Despite India’s impressive growth rates in the mid-2000s, its subsequent stagnation reflects both the unfavorable global environment and India’s own structural and capacity deficiencies. While there are some favorable tailwinds, sustaining a feasible growth rate requires that India focus on the economic fundamentals behind such growth and resist the temptation of pursuing short-term high-growth strategies.

Carnegie India hosted the launch of Dr. V Anantha Nageswaran and Gulzar Natarajan’s new report “Can India Grow? Challenges, Opportunities and the Way Forward”. This was followed by a discussion on India’s growth prospects with V Anantha Nageswaran, journalist TCA Srinivas Raghavan, and Siddharth Singh, editor-at-large at Open Magazine. The conversation was moderated by Shivnath Thukral, managing director at Carnegie India.


  • Institutional Problems: Discussants pointed out that as a result of its colonial legacy, the Indian state views itself as “the boss.” This leads to rampant corruption and inefficiency and hampers the proper functioning of the three arms of the state. Discussants argued that the legislature, instead of acting as an agent of change, often acts as a roadblock.
  • Understatement of Growth: Participants added that institutional deficiencies have led to the official understatement of real output and growth, since the onset of economic liberalization, due to inefficiencies in the government’s statistical machinery.
  • Fragmentation of Landholdings: Speakers recognized that amending the Hindu Succession Act of 1956 to prevent continued fragmentation of land-holdings was a precondition for reforming the agricultural sector. Participants discussed the fact that without much-needed reforms, it is not possible for India to become self-sufficient in food grains and cereals even as incomes from increasingly fragmented holdings continue to decline.
  • Missing the Manufacturing Bus: Discussants highlighted the risks associated with bypassing mass industrialization in favor of mass digitalization with emphasis on the services sector. They pointed out that whether with entrepreneurial opportunities or job creation, it is only possible to achieve significant growth through manufacturing.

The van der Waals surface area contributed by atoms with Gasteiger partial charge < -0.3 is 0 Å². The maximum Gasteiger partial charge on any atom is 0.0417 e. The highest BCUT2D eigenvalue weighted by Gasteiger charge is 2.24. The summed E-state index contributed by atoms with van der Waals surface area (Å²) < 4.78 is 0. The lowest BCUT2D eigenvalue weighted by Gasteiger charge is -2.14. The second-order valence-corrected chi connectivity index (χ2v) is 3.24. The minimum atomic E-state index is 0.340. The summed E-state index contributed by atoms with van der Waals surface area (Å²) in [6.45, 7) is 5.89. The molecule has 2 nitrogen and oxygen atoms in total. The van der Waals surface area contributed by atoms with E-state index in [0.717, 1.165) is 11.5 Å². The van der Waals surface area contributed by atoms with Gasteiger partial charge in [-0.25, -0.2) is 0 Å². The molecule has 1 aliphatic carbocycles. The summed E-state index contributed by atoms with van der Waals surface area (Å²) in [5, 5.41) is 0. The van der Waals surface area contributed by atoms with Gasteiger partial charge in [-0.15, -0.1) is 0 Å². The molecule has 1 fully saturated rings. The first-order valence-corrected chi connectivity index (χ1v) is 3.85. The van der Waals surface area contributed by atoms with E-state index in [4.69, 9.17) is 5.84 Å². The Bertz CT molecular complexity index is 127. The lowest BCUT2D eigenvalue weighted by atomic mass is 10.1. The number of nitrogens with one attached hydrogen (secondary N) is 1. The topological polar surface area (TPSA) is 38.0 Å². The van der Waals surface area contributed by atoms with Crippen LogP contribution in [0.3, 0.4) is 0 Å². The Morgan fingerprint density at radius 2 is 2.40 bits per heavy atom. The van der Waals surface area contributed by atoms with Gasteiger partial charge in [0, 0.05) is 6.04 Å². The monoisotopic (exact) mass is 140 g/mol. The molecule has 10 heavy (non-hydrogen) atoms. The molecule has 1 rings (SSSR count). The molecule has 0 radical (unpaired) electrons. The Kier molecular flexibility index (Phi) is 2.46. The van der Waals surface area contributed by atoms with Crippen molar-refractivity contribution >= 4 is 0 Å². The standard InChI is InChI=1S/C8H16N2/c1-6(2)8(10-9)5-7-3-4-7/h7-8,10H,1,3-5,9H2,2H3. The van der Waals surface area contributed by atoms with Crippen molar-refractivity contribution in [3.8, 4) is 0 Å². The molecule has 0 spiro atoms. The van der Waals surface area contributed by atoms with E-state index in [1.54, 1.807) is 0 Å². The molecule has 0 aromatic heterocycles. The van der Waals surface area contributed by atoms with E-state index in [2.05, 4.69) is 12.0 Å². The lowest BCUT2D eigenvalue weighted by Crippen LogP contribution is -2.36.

• Creating Work: While the focus on employment generation emerged as the Keynesian response aimed at balancing incomes over time, it has outlived its utility, participants said. A discussant emphasized the need to focus on creating opportunities for work. Participants suggested that a helpful intervention would be for the tax policy to make it easier for people to move to a self-employed (non-salaried) status. They pointed out that the formal sector’s labor supply curve would become more flexible as more work is generated. However, discussants acknowledged that the question of the level of compensation remains.
  • Growth Numbers: A discussant drew parallels between the talk of India’s ‘new normal’ growth, and the idea of the ‘new mediocre’ facing the world economy. Participants emphasized that growth of 5 percent or more is sufficient, and the focus should be on solving development issues. Along similar lines, discussants also highlighted the idea that while the quantum of output being generated within India is an important consideration, the composition and quality of said output deserves greater attention. Participants also cautioned that India’s economic targets need to be set with an eye towards the global context as well as a realistic understanding of existing bottlenecks.
  • Policy Experiments: The discussion focused on whether it makes sense to engineer a crisis to drive reforms through disruptive policies. Speakers discussed the possibility that demonetization may remove the stumbling blocks that constrain economic growth. They also emphasized the need to balance the message of demonetization with something more aspirational; while demonetization appeared to raise the costs of dishonesty, the rewards of honesty also need to be increased, they said.

This summary was prepared by Sharanya Rajiv, an intern at Carnegie India.

V. Anantha Nageswaran

V. Anantha Nageswaran teaches courses on international economics, exchange rates, and financial markets to graduate students at the Singapore Management University and at the Indian Institutes of Management in Bangalore and Indore in India.

TCA Srinivasa Raghavan

TCA Srinivasa Raghavan is a journalist. He has been writing on economic and political issues for the last thirty-seven years. 

Siddharth Singh

Siddharth Singh is the editor-at-large at Open Magazine

Shivnath Thukral 

Shivnath Thukral is managing director of Carnegie India.